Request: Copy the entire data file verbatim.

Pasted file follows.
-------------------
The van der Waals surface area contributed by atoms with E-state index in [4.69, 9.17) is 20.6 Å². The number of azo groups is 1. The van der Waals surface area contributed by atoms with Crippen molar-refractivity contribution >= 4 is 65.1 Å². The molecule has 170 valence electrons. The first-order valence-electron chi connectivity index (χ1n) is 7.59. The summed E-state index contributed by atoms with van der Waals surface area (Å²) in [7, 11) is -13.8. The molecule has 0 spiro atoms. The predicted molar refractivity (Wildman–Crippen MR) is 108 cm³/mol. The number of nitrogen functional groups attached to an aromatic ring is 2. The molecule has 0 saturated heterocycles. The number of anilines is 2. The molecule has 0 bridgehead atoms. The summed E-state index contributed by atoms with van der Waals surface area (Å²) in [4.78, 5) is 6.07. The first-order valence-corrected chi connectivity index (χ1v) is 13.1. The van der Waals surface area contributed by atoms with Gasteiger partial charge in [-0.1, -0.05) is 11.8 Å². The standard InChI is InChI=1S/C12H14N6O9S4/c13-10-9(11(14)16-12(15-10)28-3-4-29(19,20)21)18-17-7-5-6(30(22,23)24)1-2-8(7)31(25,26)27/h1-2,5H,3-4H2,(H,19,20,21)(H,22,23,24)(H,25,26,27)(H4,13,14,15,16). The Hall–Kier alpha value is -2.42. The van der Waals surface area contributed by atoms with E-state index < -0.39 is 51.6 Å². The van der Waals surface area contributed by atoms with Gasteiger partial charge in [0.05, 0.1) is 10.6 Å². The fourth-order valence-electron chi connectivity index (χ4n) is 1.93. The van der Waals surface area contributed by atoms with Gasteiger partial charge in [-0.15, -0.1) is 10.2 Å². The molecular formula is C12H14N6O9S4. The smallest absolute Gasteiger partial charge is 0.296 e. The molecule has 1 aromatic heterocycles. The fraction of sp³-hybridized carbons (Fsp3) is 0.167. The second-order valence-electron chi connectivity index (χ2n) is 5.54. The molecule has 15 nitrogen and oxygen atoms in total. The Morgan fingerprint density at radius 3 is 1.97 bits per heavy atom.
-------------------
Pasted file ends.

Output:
The van der Waals surface area contributed by atoms with E-state index in [4.69, 9.17) is 20.6 Å². The number of azo groups is 1. The van der Waals surface area contributed by atoms with Crippen molar-refractivity contribution >= 4 is 65.1 Å². The molecule has 170 valence electrons. The first-order valence-electron chi connectivity index (χ1n) is 7.59. The summed E-state index contributed by atoms with van der Waals surface area (Å²) in [7, 11) is -13.8. The molecule has 0 spiro atoms. The predicted molar refractivity (Wildman–Crippen MR) is 108 cm³/mol. The number of nitrogen functional groups attached to an aromatic ring is 2. The molecule has 0 saturated heterocycles. The number of anilines is 2. The molecule has 0 bridgehead atoms. The summed E-state index contributed by atoms with van der Waals surface area (Å²) in [4.78, 5) is 6.07. The first-order valence-corrected chi connectivity index (χ1v) is 13.1. The van der Waals surface area contributed by atoms with Gasteiger partial charge in [-0.1, -0.05) is 11.8 Å². The standard InChI is InChI=1S/C12H14N6O9S4/c13-10-9(11(14)16-12(15-10)28-3-4-29(19,20)21)18-17-7-5-6(30(22,23)24)1-2-8(7)31(25,26)27/h1-2,5H,3-4H2,(H,19,20,21)(H,22,23,24)(H,25,26,27)(H4,13,14,15,16). The Hall–Kier alpha value is -2.42. The van der Waals surface area contributed by atoms with E-state index < -0.39 is 51.6 Å². The van der Waals surface area contributed by atoms with Gasteiger partial charge in [0.05, 0.1) is 10.6 Å². The fourth-order valence-electron chi connectivity index (χ4n) is 1.93. The van der Waals surface area contributed by atoms with Gasteiger partial charge in [-0.15, -0.1) is 10.2 Å². The molecular formula is C12H14N6O9S4. The smallest absolute Gasteiger partial charge is 0.296 e. The molecule has 1 aromatic heterocycles. The fraction of sp³-hybridized carbons (Fsp3) is 0.167. The second-order valence-electron chi connectivity index (χ2n) is 5.54. The molecule has 15 nitrogen and oxygen atoms in total. The Morgan fingerprint density at radius 3 is 1.97 bits per heavy atom.